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I have a question regarding the order of events when using past perfect.When there are three events I want to describe out of chronological order, will the listener be able to figure out which happened first?

The meeting took place because he had sent her an email, which she had forwarded to other members.

In this sentence, if I use past perfect, will the listener able to figure out that the order of the events are like this (besides the logical order): he emailed her - she forwarded the email - the meeting took place.

I'm not entirely sure how to use past perfect when I first describe the most recent event and then explain the earlier events in chronological order.

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Perfects are statives, not eventives, so there is no inherent ordering; quite the contrary, the “default” implicature is that the events are simultaneous or overlap.

However, the implicature can be overridden (for instance, through adverbs like then); and by and large hearers/readers will understand the sentence to communicate what you call the “logical” order.

More to the point, perhaps, is the fact that the second perfect is not required, or even particularly desirable, once you have established the anteriority of the email. I would write it this way:

The meeting took place because he had sent her an email, which she then forwarded to other members.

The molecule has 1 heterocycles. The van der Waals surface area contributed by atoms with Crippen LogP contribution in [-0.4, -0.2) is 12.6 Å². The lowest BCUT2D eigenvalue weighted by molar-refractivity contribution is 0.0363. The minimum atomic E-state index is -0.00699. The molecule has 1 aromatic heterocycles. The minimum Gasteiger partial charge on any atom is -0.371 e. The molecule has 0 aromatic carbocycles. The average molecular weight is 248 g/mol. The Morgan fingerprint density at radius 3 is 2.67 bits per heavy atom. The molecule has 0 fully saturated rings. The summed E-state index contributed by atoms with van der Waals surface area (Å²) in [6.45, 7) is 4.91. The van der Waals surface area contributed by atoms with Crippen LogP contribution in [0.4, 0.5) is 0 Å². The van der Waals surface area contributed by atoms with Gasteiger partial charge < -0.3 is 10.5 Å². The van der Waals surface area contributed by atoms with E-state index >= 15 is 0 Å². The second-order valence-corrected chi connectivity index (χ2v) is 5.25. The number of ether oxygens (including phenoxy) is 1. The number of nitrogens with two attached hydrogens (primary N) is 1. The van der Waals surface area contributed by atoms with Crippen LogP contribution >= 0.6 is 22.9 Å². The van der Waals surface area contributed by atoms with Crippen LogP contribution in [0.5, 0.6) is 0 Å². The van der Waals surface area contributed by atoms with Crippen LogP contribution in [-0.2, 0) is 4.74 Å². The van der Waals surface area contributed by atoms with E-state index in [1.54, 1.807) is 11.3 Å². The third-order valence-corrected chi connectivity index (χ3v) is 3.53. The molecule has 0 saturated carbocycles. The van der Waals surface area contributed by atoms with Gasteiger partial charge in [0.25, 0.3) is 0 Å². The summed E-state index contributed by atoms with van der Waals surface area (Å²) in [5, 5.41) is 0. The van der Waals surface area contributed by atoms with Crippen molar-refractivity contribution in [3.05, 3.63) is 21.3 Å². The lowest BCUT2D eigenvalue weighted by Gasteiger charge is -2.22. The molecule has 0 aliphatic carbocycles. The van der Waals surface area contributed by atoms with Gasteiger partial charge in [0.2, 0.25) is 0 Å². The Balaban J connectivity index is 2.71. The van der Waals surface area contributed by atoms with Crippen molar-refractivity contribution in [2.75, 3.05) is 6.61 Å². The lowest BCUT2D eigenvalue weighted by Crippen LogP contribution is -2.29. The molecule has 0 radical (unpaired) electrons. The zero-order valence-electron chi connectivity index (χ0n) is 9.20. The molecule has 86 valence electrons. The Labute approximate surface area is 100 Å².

a useful technical term I've just discovered and have been looking for an excuse to share. It means something implied but not entailed. That is, it is a likely but not a necessary consequence of the context: you may infer it, but the inference can be ‘cancelled’

  • Interesting new word you've taught me! I was at first wondering how it differed from implication, but these definitions sorted that out for me and gave me some food for thought. +1 just for that, not that the answer itself doesn't deserve it anyway! – WendiKidd Oct 3 '13 at 17:44
  • @WendiKidd Actually, this is how the language geeks are using it. – StoneyB Oct 3 '13 at 17:50
  • Then would you say that this makes sense as well in terms of logical chronological order? "...which she forwarded to other members." Would it still make sense if I just use simple past without "then"? – jess Oct 4 '13 at 14:20
  • @jess, sure. You don't really need any perfect at all; see FumbleFingers' Perfect Truism – StoneyB Oct 4 '13 at 14:34

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